October 20, 2023 11:08 am at 11:08 am #2233151YusselParticipant
In a well functioning democracy, a leader who presides over a catastrophic security failure leading to the deaths of more than 1000 civilians would accept responsibility for it and offer to resign. As far as I can tell, Netanyahu has not yet made any statement accepting responsibility for the Hamas attack and failure to protect Israeli citizens. When will he, as leader of the country, step up and say he is responsible? Why is he allowing his underlings to do it instead? Is that leadership?October 20, 2023 2:10 pm at 2:10 pm #2233229hujuParticipant
When pigs fly?October 20, 2023 3:24 pm at 3:24 pm #2233245besalelParticipant
Yussel: after the war. you cannot change horses in midstream.October 20, 2023 3:25 pm at 3:25 pm #2233237akupermaParticipant
After the war. Just as Golda Meir did. Note that the reason Chamberlain resigned was not the mess he had made, but because he was near death from natural causes. Sometimes they last long enough to turn defeat into victory, and are remembered not as the idiot who got into the mess, but as the great leader who won the war (e.g. Roosevelt and Stalin).
If the reason for Hamas success was something Netanyahu had no control (e.g. they figured out not to use smartphones to communicate, and set up the invasion using only paper and oral commands, without using the cell networks or the internet), then the blame will fall on the military more than the politicians.October 21, 2023 8:08 pm at 8:08 pm #2233253☕️coffee addictParticipant
“In a well functioning democracy, a leader who presides over a catastrophic security failure leading to the deaths of more than 1000 civilians would accept responsibility for it and offer to resign.“
Ever heard of 9/11? Did Bush “resign” afterwards?October 21, 2023 8:08 pm at 8:08 pm #2233269NonImpeditiRationeCogitationisParticipant
After 9/11, not only did Americans not punish George W. Bush, they rewarded him with a second term. And that’s after he got US involved in the disastrous wars in Iraq and Afghanistan.October 21, 2023 8:54 pm at 8:54 pm #2233402smerelParticipant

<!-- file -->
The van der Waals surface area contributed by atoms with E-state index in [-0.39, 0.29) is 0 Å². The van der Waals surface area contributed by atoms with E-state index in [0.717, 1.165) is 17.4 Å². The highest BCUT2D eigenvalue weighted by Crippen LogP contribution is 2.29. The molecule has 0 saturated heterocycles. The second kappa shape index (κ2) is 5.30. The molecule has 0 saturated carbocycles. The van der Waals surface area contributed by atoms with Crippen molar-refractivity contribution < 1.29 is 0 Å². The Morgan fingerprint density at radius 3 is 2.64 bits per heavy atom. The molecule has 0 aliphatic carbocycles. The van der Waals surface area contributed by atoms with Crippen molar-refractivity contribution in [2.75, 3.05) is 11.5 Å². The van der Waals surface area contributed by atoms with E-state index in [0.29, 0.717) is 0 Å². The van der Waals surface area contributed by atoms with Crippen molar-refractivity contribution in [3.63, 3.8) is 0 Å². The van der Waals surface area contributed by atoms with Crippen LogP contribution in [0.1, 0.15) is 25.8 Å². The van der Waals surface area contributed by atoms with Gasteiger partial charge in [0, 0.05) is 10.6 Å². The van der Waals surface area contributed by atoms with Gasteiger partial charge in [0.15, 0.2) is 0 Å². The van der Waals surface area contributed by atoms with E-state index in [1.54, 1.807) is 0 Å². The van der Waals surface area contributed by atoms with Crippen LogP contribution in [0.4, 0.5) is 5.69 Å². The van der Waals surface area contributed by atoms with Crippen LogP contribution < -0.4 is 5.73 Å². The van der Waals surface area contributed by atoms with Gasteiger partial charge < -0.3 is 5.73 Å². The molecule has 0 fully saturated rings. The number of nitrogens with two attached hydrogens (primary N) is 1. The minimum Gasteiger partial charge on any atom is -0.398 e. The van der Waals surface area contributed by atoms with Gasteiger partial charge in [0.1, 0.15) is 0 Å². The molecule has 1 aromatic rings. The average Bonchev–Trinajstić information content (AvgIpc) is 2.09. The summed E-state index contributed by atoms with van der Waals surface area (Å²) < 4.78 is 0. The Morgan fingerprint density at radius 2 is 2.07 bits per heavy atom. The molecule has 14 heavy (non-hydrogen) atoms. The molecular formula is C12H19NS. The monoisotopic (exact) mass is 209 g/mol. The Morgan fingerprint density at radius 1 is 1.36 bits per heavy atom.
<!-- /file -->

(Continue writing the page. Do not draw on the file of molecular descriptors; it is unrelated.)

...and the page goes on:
>>>In a well functioning democracy, a leader who presides over a catastrophic security failure leading to the deaths of more than 1000 civilians would accept responsibility for it and offer to resign.
Not true. Bush didn’t resign after 9/11. Roosevelt didn’t resign after Pearl Harbor. etc. Leaders rarely resign after some disaster happens. The exception would be if (1)there was an intrinsic reason why they should have known, like they were warned or (2) The disaster was clearly the result of some prior action they took.
If leaders resigned over catastrophic security failures than the leader of any democracy that gets attacked by some other country would have to resign afterwards.October 22, 2023 12:16 am at 12:16 am #2233401
1) the entire security establishment must go. This is obvious.
2) the legal establishment must be immediately stripped of all power as their policies have brought about an existential threat to the states existence, not to mention the deaths of thousands of Jews.
3) netanyahu must resign as Hamas built up during his 12 years of leadership.
Furthermore, he never stood up to or replaced the corrupt military and legal establishment so their failures are his failures.
4) the problem w getting rid of netanyahu is that his replacement will likely be even worse.
5) none of the changed can wait until after the war since all of the people who are managing this war are either corrupt or incompetent and have no business managing a war which is a serious existential threat to the state and the lives of millions of Jews who live there